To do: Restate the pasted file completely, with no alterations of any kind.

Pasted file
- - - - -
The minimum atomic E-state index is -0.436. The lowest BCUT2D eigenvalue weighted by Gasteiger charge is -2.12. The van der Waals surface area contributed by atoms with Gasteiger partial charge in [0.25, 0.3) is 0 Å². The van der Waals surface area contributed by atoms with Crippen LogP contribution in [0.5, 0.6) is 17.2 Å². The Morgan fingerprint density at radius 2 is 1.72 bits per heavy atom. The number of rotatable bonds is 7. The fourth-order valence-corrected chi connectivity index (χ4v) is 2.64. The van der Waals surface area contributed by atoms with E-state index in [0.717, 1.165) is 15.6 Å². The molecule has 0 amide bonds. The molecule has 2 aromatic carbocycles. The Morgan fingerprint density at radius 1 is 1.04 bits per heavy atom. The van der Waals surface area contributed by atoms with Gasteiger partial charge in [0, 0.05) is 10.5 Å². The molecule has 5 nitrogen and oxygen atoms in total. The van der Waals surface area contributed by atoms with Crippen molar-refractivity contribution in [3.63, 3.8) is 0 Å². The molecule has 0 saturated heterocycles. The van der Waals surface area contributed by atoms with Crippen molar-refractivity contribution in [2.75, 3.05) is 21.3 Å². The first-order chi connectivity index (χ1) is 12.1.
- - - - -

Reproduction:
The minimum atomic E-state index is -0.436. The lowest BCUT2D eigenvalue weighted by Gasteiger charge is -2.12. The van der Waals surface area contributed by atoms with Gasteiger partial charge in [0.25, 0.3) is 0 Å². The van der Waals surface area contributed by atoms with Crippen LogP contribution in [0.5, 0.6) is 17.2 Å². The Morgan fingerprint density at radius 2 is 1.72 bits per heavy atom. The number of rotatable bonds is 7. The fourth-order valence-corrected chi connectivity index (χ4v) is 2.64. The van der Waals surface area contributed by atoms with E-state index in [0.717, 1.165) is 15.6 Å². The molecule has 0 amide bonds. The molecule has 2 aromatic carbocycles. The Morgan fingerprint density at radius 1 is 1.04 bits per heavy atom. The van der Waals surface area contributed by atoms with Gasteiger partial charge in [0, 0.05) is 10.5 Å². The molecule has 5 nitrogen and oxygen atoms in total. The van der Waals surface area contributed by atoms with Crippen molar-refractivity contribution in [3.63, 3.8) is 0 Å². The molecule has 0 saturated heterocycles. The van der Waals surface area contributed by atoms with Crippen molar-refractivity contribution in [2.75, 3.05) is 21.3 Å². The first-order chi connectivity index (χ1) is 12.1.